How To Defuse Moods Swings...
Stomping. Screaming. Slamming doors. Every parent tries not to laugh-cry with despair when their teenager is in the throes of a tantrum. And no, we don’t mean the kind they used to have when they were two years old and really wanted an ice cream. (Looking back, they were kind of cute in comparison, weren’t they?) We’re talking full-blown, PMS-fuelled mood swings that make the house shudder.
Linda Blair, a clinical psychologist, explains that: “Teenagers can be largely emotional rather than logical because of the hormones rampaging through their bodies. It is not necessarily pleasant for them, and it can even feel frightening. Although it might be hard for you, they need you to maintain a calm consistent presence.
So instead of shooting steam from your ears whilst you wonder how to deal with the moodiest of mood swings, take a deep breath and use these six tips to calm your cranky teen down…
1. Take time to listen
As a parent you probably think you know best (most of the time you probably do), but that doesn’t mean what your teenager is saying isn’t completely valid. Encourage them to calm down then ask them to air their concerns – and don’t interrupt until they finish. That way they feel respected and you can try and have an open, two-way conversation to clear up the problem.
2. Allow them some privacy
If they don’t want to scream and shout at you, but rather strut around the house grunting, it doesn’t mean they’ve lost the means to communicate. Chances are they’re probably confiding in people who they believe truly understand them: their friends. It’s important they know they’re not alone so allow your child the space to vent, whether it’s giving them their confiscated phone back for an hour or inviting their best friend round for a sleepover. Once they’ve got it all off their chest they might even start talking to you again!
3. Suggest extra sleep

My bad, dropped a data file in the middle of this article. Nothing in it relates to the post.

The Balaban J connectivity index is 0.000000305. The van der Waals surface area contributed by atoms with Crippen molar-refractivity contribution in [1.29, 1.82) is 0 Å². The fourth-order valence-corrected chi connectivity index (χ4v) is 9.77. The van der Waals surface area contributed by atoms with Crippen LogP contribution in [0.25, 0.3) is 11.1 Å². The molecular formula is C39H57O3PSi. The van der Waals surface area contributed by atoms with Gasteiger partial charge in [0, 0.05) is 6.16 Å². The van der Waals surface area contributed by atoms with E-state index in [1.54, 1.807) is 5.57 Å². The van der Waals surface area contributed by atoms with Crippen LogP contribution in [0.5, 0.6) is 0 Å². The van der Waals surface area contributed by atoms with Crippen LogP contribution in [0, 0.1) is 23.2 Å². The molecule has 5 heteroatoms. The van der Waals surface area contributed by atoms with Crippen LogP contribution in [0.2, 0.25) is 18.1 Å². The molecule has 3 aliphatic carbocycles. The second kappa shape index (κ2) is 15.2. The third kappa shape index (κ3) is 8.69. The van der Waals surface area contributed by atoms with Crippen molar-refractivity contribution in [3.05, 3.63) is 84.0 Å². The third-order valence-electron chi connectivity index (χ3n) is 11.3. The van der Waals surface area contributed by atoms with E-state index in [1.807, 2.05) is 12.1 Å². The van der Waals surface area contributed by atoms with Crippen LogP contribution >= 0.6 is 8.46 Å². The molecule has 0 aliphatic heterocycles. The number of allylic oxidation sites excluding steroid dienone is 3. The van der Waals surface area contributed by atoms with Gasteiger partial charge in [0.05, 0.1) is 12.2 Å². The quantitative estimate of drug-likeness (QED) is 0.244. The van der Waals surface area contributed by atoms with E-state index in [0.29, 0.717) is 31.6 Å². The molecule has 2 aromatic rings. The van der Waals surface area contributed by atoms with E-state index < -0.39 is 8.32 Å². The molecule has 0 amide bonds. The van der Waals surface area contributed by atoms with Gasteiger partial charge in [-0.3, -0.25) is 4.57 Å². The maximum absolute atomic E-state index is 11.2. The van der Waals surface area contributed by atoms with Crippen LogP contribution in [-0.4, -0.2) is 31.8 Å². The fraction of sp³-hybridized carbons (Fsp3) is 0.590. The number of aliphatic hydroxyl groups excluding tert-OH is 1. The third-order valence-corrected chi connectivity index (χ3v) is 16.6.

Remember that two year old we mentioned earlier? Well, just like toddlers, teens (and even adults, tbh) tend to struggle with their emotions a whole lot more when they’re tired. Suggest some down time or a little cat nap, this will help them recharge their batteries and give them a much clearer outlook on why they were angry in the first place. Heck, by now, they’ve probably forgotten anyway.
4. Keep an eye on their diet
Food is incredibly important in a growing teenager’s life, not only for the body but for the mind, too. Filling their plate with spinach might not directly help with emotional angst (in fact we can almost guarantee it will make it instantly worse), but an overall approach to a healthier lifestyle will. Less fast food and sugar means less ‘sugar crashes’ which can cause lack of focus, frustration and one of their famous moods…
5. Don’t hold grudges
Teenagers can be vicious at times but try not to let them hurt your feelings. After all, they are still young and learning how to navigate relationships, even with their parents. Once the storm has passed, start afresh. Go for a walk, go for a pizza, do whatever you do when you’re in that happy parent-child place and put the past behind you. Remember, love always wins.
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